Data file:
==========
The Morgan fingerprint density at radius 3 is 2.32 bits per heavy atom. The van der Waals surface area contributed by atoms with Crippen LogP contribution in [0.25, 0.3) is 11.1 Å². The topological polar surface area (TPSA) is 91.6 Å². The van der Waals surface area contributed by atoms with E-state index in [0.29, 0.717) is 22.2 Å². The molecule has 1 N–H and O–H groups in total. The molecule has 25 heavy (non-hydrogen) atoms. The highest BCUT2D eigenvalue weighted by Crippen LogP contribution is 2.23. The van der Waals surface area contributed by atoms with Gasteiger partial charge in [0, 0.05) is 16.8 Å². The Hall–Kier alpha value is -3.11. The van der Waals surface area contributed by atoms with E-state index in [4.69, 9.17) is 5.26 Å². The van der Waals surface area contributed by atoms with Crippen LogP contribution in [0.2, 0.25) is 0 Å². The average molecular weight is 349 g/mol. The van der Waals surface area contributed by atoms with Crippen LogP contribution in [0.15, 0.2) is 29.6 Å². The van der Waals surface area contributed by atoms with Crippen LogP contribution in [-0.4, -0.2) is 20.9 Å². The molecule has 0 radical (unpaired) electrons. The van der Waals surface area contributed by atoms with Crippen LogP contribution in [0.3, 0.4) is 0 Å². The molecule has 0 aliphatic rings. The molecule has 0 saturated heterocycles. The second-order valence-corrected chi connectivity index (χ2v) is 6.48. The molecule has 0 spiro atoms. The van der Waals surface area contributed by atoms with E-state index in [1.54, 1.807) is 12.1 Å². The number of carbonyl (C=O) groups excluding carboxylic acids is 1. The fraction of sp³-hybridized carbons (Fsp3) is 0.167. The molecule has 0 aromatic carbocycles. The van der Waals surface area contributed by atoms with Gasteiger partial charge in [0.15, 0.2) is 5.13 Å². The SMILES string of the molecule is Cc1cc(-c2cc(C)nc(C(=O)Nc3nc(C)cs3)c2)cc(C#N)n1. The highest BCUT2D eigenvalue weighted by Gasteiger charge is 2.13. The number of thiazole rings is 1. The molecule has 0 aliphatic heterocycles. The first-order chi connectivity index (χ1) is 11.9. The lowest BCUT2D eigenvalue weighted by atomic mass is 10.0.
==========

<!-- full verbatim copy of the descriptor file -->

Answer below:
The Morgan fingerprint density at radius 3 is 2.32 bits per heavy atom. The van der Waals surface area contributed by atoms with Crippen LogP contribution in [0.25, 0.3) is 11.1 Å². The topological polar surface area (TPSA) is 91.6 Å². The van der Waals surface area contributed by atoms with E-state index in [0.29, 0.717) is 22.2 Å². The molecule has 1 N–H and O–H groups in total. The molecule has 25 heavy (non-hydrogen) atoms. The highest BCUT2D eigenvalue weighted by Crippen LogP contribution is 2.23. The van der Waals surface area contributed by atoms with Gasteiger partial charge in [0, 0.05) is 16.8 Å². The Hall–Kier alpha value is -3.11. The van der Waals surface area contributed by atoms with E-state index in [4.69, 9.17) is 5.26 Å². The van der Waals surface area contributed by atoms with Crippen LogP contribution in [0.2, 0.25) is 0 Å². The average molecular weight is 349 g/mol. The van der Waals surface area contributed by atoms with Crippen LogP contribution in [0.15, 0.2) is 29.6 Å². The van der Waals surface area contributed by atoms with Crippen LogP contribution in [-0.4, -0.2) is 20.9 Å². The molecule has 0 radical (unpaired) electrons. The van der Waals surface area contributed by atoms with Crippen LogP contribution in [0.3, 0.4) is 0 Å². The molecule has 0 aliphatic rings. The molecule has 0 saturated heterocycles. The second-order valence-corrected chi connectivity index (χ2v) is 6.48. The molecule has 0 spiro atoms. The van der Waals surface area contributed by atoms with E-state index in [1.54, 1.807) is 12.1 Å². The number of carbonyl (C=O) groups excluding carboxylic acids is 1. The fraction of sp³-hybridized carbons (Fsp3) is 0.167. The molecule has 0 aromatic carbocycles. The van der Waals surface area contributed by atoms with Gasteiger partial charge in [0.15, 0.2) is 5.13 Å². The SMILES string of the molecule is Cc1cc(-c2cc(C)nc(C(=O)Nc3nc(C)cs3)c2)cc(C#N)n1. The highest BCUT2D eigenvalue weighted by Gasteiger charge is 2.13. The number of thiazole rings is 1. The molecule has 0 aliphatic heterocycles. The first-order chi connectivity index (χ1) is 11.9. The lowest BCUT2D eigenvalue weighted by atomic mass is 10.0.